Warren County, Ohio has told the feds to go home and take their stimulus money with them. The federal funds were earmarked for adding buses to the county’s rural transit system. The county commissioners, however, said the buses weren’t needed.
The county [Warren County] is the only one in the state that has rejected stimulus money for transportation improvements, according to the Ohio Department of Transportation.
Commissioners rejected $373,000 in stimulus money to buy three new transit buses and upgrade their fleet, citing their opposition of deficit spending for buses and vans.
“I’ll let Warren County go broke before taking any of Obama’s filthy money,” Commissioner Mike Kilburn said.
ODOT spokesman Scott Varner said the money was specifically for transit improvements in rural areas to improve transportation for disabled people, seniors and others needing access to health care and educational opportunities.
What is particularly telling about this story is the nature of the spending itself. By paying the capital costs of the bus, the county would still have to fund their operations and maintenance. Thus, the county would be obligating itself to higher spending well after the federal money was gone. Of course, by then, the economy will have rebounded, creating the illusion of higher tax revenues to fund the system. To keep the system running during tight times, the county would have to raise taxes to fund the operations. In public finance, we call this the “flypaper effect”: once programs are funded (or expanded) the tendancy is to ratchet up spending to keep them in place.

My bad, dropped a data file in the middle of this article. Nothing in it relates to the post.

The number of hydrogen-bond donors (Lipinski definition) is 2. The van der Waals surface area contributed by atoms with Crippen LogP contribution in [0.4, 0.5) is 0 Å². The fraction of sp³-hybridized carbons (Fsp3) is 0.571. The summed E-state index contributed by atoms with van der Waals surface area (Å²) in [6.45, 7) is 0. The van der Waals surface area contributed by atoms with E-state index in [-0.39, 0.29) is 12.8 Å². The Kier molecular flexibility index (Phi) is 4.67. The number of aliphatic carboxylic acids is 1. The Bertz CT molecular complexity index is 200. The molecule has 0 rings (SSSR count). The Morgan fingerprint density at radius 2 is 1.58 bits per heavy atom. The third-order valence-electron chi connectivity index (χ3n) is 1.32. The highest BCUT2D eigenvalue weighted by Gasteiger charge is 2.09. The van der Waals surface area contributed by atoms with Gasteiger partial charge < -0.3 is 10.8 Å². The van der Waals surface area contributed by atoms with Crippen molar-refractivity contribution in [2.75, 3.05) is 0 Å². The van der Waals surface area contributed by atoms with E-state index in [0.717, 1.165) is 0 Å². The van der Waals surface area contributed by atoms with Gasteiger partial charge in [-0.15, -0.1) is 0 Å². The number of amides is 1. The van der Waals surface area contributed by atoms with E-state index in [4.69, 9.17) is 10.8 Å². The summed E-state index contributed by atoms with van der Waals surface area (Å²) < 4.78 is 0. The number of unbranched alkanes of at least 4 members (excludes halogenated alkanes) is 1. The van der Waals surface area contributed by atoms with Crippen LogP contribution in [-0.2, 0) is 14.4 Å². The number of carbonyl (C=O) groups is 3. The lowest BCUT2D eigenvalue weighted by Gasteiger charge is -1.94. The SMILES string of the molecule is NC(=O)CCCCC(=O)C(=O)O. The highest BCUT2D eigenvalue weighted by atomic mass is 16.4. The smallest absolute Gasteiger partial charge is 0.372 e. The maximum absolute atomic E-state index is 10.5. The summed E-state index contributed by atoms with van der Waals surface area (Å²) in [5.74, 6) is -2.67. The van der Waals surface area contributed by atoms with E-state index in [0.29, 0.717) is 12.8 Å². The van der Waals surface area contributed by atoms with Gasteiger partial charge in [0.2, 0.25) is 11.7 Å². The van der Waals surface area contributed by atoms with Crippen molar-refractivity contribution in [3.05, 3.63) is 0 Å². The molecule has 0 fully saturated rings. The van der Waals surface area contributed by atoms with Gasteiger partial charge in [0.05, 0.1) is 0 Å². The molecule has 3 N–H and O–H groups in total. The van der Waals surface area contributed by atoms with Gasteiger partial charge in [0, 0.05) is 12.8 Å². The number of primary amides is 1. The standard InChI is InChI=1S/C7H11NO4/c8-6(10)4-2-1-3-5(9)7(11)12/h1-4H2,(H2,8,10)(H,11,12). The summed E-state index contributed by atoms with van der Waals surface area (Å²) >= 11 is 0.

Fortunately, Warren County commissioners are trying to avoid this too.
Commissioner David Young said the commissioners also are looking for a way to give back $1.8 million in stimulus money allocated for energy efficient windows and roofs on government buildings.
“We are working with the prosecutor’s office to find a way for us to give back the money and make sure that no one else spends it,” Young said.
“We want to make clear that we are saying ‘no, thank you’ to spending this money and we are reducing the $787 billion being spent by $1.8 million.”
Unfortunately, the Ohio Department of Transportation is looking for ways to simply re-allocate the money to another county willing to take the transit funds.